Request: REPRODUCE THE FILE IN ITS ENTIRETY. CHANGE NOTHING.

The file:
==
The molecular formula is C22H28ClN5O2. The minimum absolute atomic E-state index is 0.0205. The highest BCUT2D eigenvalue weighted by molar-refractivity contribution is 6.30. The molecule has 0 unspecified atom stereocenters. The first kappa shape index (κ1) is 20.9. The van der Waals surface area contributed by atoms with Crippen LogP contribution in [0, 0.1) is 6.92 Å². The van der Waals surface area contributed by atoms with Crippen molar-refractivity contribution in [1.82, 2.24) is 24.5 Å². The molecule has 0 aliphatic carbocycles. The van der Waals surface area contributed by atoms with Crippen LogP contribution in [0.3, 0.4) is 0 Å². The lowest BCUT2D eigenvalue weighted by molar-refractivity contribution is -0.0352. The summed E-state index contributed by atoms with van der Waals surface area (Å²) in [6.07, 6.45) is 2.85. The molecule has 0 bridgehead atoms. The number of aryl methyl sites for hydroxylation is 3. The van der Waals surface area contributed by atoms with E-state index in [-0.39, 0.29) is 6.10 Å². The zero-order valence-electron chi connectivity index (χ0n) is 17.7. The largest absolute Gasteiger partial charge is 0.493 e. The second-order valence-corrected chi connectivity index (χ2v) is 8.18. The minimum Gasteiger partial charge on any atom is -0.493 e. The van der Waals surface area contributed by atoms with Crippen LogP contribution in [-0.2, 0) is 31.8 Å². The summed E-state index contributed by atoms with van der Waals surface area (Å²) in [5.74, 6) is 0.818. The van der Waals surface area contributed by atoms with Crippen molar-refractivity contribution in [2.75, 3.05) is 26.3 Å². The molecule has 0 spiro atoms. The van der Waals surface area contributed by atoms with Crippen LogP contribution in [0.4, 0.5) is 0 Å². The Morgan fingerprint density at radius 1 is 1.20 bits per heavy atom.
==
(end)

The molecular formula is C22H28ClN5O2. The minimum absolute atomic E-state index is 0.0205. The highest BCUT2D eigenvalue weighted by molar-refractivity contribution is 6.30. The molecule has 0 unspecified atom stereocenters. The first kappa shape index (κ1) is 20.9. The van der Waals surface area contributed by atoms with Crippen LogP contribution in [0, 0.1) is 6.92 Å². The van der Waals surface area contributed by atoms with Crippen molar-refractivity contribution in [1.82, 2.24) is 24.5 Å². The molecule has 0 aliphatic carbocycles. The van der Waals surface area contributed by atoms with Crippen LogP contribution in [0.3, 0.4) is 0 Å². The lowest BCUT2D eigenvalue weighted by molar-refractivity contribution is -0.0352. The summed E-state index contributed by atoms with van der Waals surface area (Å²) in [6.07, 6.45) is 2.85. The molecule has 0 bridgehead atoms. The number of aryl methyl sites for hydroxylation is 3. The van der Waals surface area contributed by atoms with E-state index in [-0.39, 0.29) is 6.10 Å². The zero-order valence-electron chi connectivity index (χ0n) is 17.7. The largest absolute Gasteiger partial charge is 0.493 e. The second-order valence-corrected chi connectivity index (χ2v) is 8.18. The minimum Gasteiger partial charge on any atom is -0.493 e. The van der Waals surface area contributed by atoms with Crippen LogP contribution in [-0.2, 0) is 31.8 Å². The summed E-state index contributed by atoms with van der Waals surface area (Å²) in [5.74, 6) is 0.818. The van der Waals surface area contributed by atoms with Crippen molar-refractivity contribution in [2.75, 3.05) is 26.3 Å². The molecule has 0 spiro atoms. The van der Waals surface area contributed by atoms with Crippen LogP contribution in [0.4, 0.5) is 0 Å². The Morgan fingerprint density at radius 1 is 1.20 bits per heavy atom.